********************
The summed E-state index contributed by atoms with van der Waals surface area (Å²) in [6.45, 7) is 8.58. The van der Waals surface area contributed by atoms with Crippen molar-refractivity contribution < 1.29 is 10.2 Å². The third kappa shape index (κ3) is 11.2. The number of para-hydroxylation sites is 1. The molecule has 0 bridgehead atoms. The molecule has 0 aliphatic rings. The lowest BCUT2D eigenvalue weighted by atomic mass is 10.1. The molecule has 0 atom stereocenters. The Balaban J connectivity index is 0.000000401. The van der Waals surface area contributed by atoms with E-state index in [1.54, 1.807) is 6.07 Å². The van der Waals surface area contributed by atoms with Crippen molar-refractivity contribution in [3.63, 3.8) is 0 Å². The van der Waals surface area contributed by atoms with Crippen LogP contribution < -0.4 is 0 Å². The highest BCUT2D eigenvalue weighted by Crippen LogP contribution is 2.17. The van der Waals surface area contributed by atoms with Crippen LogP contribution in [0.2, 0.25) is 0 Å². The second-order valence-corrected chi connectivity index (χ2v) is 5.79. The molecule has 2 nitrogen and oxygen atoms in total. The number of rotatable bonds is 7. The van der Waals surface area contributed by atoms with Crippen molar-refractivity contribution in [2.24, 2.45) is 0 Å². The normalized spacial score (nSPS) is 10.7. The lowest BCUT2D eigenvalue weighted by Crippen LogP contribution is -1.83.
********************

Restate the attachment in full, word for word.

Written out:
The summed E-state index contributed by atoms with van der Waals surface area (Å²) in [6.45, 7) is 8.58. The van der Waals surface area contributed by atoms with Crippen molar-refractivity contribution < 1.29 is 10.2 Å². The third kappa shape index (κ3) is 11.2. The number of para-hydroxylation sites is 1. The molecule has 0 bridgehead atoms. The molecule has 0 aliphatic rings. The lowest BCUT2D eigenvalue weighted by atomic mass is 10.1. The molecule has 0 atom stereocenters. The Balaban J connectivity index is 0.000000401. The van der Waals surface area contributed by atoms with E-state index in [1.54, 1.807) is 6.07 Å². The van der Waals surface area contributed by atoms with Crippen molar-refractivity contribution in [3.63, 3.8) is 0 Å². The van der Waals surface area contributed by atoms with Crippen LogP contribution < -0.4 is 0 Å². The highest BCUT2D eigenvalue weighted by Crippen LogP contribution is 2.17. The van der Waals surface area contributed by atoms with Crippen LogP contribution in [0.2, 0.25) is 0 Å². The second-order valence-corrected chi connectivity index (χ2v) is 5.79. The molecule has 2 nitrogen and oxygen atoms in total. The number of rotatable bonds is 7. The van der Waals surface area contributed by atoms with Crippen molar-refractivity contribution in [2.24, 2.45) is 0 Å². The normalized spacial score (nSPS) is 10.7. The lowest BCUT2D eigenvalue weighted by Crippen LogP contribution is -1.83.